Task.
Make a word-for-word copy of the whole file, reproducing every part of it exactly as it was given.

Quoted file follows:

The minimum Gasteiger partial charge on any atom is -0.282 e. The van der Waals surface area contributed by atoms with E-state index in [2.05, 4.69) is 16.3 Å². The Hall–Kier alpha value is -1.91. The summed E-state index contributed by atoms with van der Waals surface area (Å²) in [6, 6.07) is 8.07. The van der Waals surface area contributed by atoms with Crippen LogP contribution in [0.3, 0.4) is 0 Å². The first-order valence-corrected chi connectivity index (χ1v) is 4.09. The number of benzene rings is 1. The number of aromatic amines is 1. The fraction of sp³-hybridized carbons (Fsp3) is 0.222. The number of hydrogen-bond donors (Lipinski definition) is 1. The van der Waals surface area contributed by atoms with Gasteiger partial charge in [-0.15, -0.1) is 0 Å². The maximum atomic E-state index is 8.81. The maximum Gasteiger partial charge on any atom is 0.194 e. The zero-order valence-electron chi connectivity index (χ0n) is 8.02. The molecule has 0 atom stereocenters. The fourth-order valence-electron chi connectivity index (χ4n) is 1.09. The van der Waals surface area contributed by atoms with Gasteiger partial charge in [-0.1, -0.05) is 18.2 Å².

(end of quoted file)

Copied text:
The minimum Gasteiger partial charge on any atom is -0.282 e. The van der Waals surface area contributed by atoms with E-state index in [2.05, 4.69) is 16.3 Å². The Hall–Kier alpha value is -1.91. The summed E-state index contributed by atoms with van der Waals surface area (Å²) in [6, 6.07) is 8.07. The van der Waals surface area contributed by atoms with Crippen LogP contribution in [0.3, 0.4) is 0 Å². The first-order valence-corrected chi connectivity index (χ1v) is 4.09. The number of benzene rings is 1. The number of aromatic amines is 1. The fraction of sp³-hybridized carbons (Fsp3) is 0.222. The number of hydrogen-bond donors (Lipinski definition) is 1. The van der Waals surface area contributed by atoms with Gasteiger partial charge in [-0.15, -0.1) is 0 Å². The maximum atomic E-state index is 8.81. The maximum Gasteiger partial charge on any atom is 0.194 e. The zero-order valence-electron chi connectivity index (χ0n) is 8.02. The molecule has 0 atom stereocenters. The fourth-order valence-electron chi connectivity index (χ4n) is 1.09. The van der Waals surface area contributed by atoms with Gasteiger partial charge in [-0.1, -0.05) is 18.2 Å².